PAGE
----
I like working the bus stops. People at bus stops are usually bored. They seem to like talking to friendly strangers. Most of them.
Bored people. Cool breezes. A good night for talking.
A young man looked at me curiously as I approached the bus stop, and then looked away quickly. I’m used to that. A white guy in a shirt and tie – people assume I’m either a Mormon or a cop. When they discover I’m a Baptist preacher they are either relieved or revolted. Usually relieved.
I gave him a tract which he accepted with grateful curiosity. We had some small talk. He looked older than he really was. Hard living will do that to you. He occasionally rubbed a tattoo on his forearm, as if his subconscious wanted to wipe it off.
He was old enough to be on his own, and probably started out sooner than he should have. Girlfriend. Baby. Small apartment. Part-time job.
I listened to his brief biography. His story was a common one today: a rough childhood that led to colossal juvenile failures, which paved the way for colossal adult misery. Always trying to pull himself up by his own bootstraps. God? He was up there somewhere, far away.
He needed the Gospel.
He was a sinner. He knew that. He was unsure of his eternal destiny. I carefully explained the Roman’s Road. He listened politely, but with a look of familiarity on his face.
I know that look.
I finished my evangelistic presentation and asked him “Would you like to pray and receive Jesus as your Savior?”
“Oh, I already did that.”
“You have? When?”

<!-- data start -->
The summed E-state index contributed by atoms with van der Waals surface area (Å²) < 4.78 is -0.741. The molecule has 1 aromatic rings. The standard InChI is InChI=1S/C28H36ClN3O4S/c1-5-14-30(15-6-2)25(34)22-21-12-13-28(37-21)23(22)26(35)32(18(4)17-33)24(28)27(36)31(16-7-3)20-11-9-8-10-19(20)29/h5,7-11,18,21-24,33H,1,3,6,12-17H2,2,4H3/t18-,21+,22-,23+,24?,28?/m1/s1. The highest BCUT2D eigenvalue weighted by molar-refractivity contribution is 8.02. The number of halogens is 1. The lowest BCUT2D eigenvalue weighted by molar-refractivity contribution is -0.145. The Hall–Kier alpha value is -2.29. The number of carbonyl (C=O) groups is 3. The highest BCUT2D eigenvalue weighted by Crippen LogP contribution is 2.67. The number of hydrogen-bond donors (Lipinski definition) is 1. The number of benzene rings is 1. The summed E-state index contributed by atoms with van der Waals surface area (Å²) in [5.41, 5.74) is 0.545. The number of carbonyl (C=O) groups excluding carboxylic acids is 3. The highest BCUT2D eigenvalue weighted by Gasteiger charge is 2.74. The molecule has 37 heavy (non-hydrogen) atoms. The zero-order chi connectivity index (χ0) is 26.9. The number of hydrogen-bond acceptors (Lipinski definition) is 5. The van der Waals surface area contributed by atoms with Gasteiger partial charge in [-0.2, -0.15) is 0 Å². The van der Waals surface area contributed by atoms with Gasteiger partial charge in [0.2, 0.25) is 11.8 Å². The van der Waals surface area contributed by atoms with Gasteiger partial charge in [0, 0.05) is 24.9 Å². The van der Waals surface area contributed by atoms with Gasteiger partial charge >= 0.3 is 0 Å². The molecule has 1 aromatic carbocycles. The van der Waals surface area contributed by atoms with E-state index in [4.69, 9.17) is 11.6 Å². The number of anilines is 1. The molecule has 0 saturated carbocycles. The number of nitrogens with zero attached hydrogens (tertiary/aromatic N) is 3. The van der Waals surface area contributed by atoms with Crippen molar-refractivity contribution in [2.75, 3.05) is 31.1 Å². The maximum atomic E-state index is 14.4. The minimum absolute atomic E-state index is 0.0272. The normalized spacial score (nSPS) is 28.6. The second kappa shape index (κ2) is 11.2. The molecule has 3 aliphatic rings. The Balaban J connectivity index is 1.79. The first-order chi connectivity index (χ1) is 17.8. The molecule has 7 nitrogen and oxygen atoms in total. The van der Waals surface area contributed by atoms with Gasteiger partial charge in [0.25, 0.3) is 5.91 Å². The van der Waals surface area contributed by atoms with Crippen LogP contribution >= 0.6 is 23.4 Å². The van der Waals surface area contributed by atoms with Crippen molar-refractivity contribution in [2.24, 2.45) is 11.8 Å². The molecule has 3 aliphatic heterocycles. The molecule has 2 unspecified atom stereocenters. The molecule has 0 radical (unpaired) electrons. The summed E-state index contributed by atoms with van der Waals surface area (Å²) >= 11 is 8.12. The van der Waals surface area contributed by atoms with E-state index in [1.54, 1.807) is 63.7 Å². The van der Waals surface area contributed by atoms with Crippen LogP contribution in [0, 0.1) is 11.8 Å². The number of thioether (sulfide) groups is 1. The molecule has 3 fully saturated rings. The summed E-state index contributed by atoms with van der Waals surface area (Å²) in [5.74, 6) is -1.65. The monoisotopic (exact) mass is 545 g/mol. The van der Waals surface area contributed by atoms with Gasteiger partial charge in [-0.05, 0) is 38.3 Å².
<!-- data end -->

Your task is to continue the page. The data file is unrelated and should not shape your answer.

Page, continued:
“Long time ago – when I was a kid. I went to church with a friend…I don’t remember everything that happened. There was a church guy, and he took me and some of my friends to a little room, right? And he showed us some stuff from the Bible. And then we prayed. I already did that.”
Hmm. “I did that.” That was the extent of his experience with the most powerful force in the known universe: the life changing power of Christ.
I did that.
What do you say to someone who says that?
Well, were you sincere?
Did you mean it? I mean really, really, mean it?
You need to do that again.
And then what? Have him repeat another prayer so in the next ten years, after he has explored the broad horizons of sin and failure he can tell another Baptist preacher “I did that.”
No. He needed something more than a five minute dissertation and a repeated prayer. He needed more than a Baptist preacher who likes cool breezes and bus stops. He needed Christ to come to him and say, “Pick up your cross and follow me. No man, having put his hand to the plough, and looking back, is fit for the kingdom of God.”
I felt useless. Inconsequential. Powerless.
His bus came.
Sometimes Baptist preachers learn more from conversations than the people they intended to inform. Sometimes we learn more about the Gospel from someone who doesn’t know the Gospel.
“It is not possible for us to accept Christ as our Savior unless he also becomes our King, for a very large part of salvation consists in our being saved from sin’s dominion over us, and the only way in which we can be delivered from the mastery of Satan is by becoming subject to the mastery of Christ.” -Charles Spurgeon